DANVILLE, Illinois — At some point, conventional wisdom directed, the Bears’ lack of size on the frontline would catch up with them. The antagonists have been waiting for it and, for now, they’ll keep waiting.

Mott (34-1) took down a much bigger Lakeland squad in the national semifinals tonight in Danville, 84-73.

As much as Lakeland’s team is all about quality big men, Mott’s attack is led by a stable of tireless guards that make life miserable for the opposition. The Bears lost the rebounding battle, but it was close; they lost the battle of points in the paint, but it was close; they won the battle of the backcourt, and that wasn’t even a contest.

The lead horse, sophomore John Taylor, scored 28 points to earn game-high honors by two points over freshman Ralph Eason, who added seven steals, five rebounds and three assists to his 26 points.

Mott, stymied a bit by a pretty impressive defensive performance by Lakeland on Taylor early on, led by only three at the half. At the outset of the second half, Lakeland sprinted out on an 8-1 run and actually led by six at the 14-minute mark of the half.

Two other stablemates, sophomore Darryl “Boo” Marshall and freshman Jakob Perry, hit several clutch shots in crunch time to take a little wind out of Lakeland’s sails. Marshall, Mott’s point guard, finished with 14 points, four assists and only one turnover.

A couple hard-earned baskets by freshman forward Kory Billups coupled with an outstanding performance by Ralph Eason on Mott’s press put the game on ice. Mott led by as many as 15 and Lakeland never got closer than six in the game’s final five minutes.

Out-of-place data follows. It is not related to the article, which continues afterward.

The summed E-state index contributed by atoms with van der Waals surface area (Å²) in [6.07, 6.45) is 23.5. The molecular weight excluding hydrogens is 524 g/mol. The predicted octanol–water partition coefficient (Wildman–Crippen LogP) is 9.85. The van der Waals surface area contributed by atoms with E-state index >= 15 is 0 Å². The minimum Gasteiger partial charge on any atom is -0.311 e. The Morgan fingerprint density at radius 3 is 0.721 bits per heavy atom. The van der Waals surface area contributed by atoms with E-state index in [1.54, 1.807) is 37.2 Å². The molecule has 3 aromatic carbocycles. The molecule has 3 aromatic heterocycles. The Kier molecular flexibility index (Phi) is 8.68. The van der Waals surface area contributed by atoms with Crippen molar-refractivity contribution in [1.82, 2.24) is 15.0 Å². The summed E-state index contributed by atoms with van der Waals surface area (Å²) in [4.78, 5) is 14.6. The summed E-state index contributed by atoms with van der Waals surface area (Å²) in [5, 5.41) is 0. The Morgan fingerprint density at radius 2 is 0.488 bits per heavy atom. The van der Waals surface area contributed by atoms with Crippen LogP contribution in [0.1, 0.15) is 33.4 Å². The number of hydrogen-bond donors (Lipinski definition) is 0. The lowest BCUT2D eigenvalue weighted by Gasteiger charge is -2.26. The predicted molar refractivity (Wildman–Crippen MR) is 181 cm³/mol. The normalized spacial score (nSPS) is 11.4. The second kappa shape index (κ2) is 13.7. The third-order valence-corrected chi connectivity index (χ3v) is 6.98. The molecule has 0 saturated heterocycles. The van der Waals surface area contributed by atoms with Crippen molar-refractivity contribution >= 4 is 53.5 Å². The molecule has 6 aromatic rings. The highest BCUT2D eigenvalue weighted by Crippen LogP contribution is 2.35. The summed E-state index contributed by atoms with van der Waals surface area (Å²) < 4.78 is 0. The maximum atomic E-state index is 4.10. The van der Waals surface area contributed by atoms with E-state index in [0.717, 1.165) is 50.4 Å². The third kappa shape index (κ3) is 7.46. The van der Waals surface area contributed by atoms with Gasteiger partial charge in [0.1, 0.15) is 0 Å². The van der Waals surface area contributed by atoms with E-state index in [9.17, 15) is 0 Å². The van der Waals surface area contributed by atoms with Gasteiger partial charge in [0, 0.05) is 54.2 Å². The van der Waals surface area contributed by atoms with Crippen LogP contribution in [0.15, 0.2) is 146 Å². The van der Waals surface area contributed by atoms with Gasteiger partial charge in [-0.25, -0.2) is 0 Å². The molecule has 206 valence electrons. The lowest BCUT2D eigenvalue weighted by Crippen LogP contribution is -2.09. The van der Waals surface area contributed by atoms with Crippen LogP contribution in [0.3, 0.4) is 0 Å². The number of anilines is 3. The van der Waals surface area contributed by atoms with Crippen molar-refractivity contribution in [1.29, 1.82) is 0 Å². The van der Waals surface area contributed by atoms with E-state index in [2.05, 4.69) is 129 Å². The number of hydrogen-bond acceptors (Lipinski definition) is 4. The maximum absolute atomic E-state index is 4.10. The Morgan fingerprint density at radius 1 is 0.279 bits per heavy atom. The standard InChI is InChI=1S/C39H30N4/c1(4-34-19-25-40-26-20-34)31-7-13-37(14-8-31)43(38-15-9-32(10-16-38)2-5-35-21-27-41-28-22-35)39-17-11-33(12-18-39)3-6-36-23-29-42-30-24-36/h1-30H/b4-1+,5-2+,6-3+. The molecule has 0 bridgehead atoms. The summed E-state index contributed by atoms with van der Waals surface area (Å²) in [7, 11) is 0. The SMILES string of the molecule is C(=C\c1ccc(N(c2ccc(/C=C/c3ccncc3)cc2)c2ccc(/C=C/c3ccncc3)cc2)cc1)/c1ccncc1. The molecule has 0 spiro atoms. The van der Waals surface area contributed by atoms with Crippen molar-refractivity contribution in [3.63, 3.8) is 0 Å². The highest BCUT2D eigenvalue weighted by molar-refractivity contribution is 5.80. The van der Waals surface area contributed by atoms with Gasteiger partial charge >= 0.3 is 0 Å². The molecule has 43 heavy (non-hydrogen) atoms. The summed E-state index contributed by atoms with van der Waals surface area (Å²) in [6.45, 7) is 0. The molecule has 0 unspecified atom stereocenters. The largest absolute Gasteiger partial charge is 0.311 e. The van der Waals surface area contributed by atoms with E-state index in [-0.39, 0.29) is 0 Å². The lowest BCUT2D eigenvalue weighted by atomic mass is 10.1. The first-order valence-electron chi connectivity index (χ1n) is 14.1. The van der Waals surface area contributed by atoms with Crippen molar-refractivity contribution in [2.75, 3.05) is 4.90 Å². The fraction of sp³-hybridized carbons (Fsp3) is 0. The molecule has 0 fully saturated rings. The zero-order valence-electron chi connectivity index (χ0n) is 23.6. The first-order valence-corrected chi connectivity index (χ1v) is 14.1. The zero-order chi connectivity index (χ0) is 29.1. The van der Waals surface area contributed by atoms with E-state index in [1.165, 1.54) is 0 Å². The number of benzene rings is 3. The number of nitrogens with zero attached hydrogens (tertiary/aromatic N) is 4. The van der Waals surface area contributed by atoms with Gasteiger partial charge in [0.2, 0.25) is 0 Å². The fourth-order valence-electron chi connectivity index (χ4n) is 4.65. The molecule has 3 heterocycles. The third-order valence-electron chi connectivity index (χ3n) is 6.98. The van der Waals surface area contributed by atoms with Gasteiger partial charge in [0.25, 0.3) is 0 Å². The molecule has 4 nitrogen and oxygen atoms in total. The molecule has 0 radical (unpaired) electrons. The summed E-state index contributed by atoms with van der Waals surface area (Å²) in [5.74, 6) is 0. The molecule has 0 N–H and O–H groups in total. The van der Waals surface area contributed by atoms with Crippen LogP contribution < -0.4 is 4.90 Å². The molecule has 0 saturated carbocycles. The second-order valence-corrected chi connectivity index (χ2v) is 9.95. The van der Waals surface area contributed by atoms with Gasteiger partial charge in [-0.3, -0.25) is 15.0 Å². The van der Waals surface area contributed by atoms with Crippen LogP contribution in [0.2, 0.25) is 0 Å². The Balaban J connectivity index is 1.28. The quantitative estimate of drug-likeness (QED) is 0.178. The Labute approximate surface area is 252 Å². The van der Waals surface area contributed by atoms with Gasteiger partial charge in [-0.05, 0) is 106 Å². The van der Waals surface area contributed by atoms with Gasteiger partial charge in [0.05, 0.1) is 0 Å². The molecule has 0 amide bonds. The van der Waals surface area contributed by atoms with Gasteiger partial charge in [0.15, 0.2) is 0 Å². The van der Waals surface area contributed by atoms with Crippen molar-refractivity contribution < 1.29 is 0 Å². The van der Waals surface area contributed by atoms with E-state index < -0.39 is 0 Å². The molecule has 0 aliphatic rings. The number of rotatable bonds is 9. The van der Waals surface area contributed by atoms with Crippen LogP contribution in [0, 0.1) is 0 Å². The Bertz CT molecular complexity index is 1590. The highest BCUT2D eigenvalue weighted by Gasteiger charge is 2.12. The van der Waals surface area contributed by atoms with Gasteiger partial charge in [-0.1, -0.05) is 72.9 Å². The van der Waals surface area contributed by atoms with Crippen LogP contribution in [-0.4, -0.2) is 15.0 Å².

For Mott head coach Steve Schmidt, tomorrow night’s game against Rhode Island CC will mark his seventh appearance in the championship finale. For Schmidt, a win would earn him his fourth national championship ring.

The game will be broadcast starting at 8:30 p.m. eastern on

Game notes

— Mott fans have come to expect great performances from Taylor and Eason. Those two guys are serious players. Not to diminish their performances tonight, but I think many people in attendance were most impressed by the poise and clutch play by “Boo” Marshall. His effort on the defensive end was tremendous and he stepped up in a big way on the offensive end, connecting on four huge triples.

— I’m not basing this prediction purely on emotion, as I’ve seen Ralph Eason play 25 or more times this season: I think Eason will be one of the top 10 players to ever play at Mott by the time he’s done. He’s a ferocious competitor, and tremendous athlete and is a high-level finisher. A year from now, he is going to make some D-1 coach a happy man.

— The drive for 35 ends tomorrow night. With a win, Mott will have won 35 games for only the third time in school history. The last two times the Bears have hit 35, they’ve left Danville with the title (2007, 2008).

— Coach Schmidt always talk about how his program is actually more like a family. I saw evidence of that tonight, just five minutes after the team arrived back at the hotel after the game. Schmidt had his whole team gather in one room to light candles and sing Happy Birthday to one of Mott’s young fans.

DANVILLE, Illinois — No. 1-ranked Mott Community College will take on Lakeland (Ohio) tonight at 9 p.m. eastern in the Final Four of the National Tournament in Danville, Illinois.

Lakeland was not ranked in the top 10 in the final national poll, but they are certainly not living above their means in the Final Four. Lakeland made it to Danville by defeating two teams that had gotten the best of them earlier in the season — Columbus State and Owens. The latter is coached by Dave Clark, an assistant coach at Mott last season who helped lead the Bears to the title game.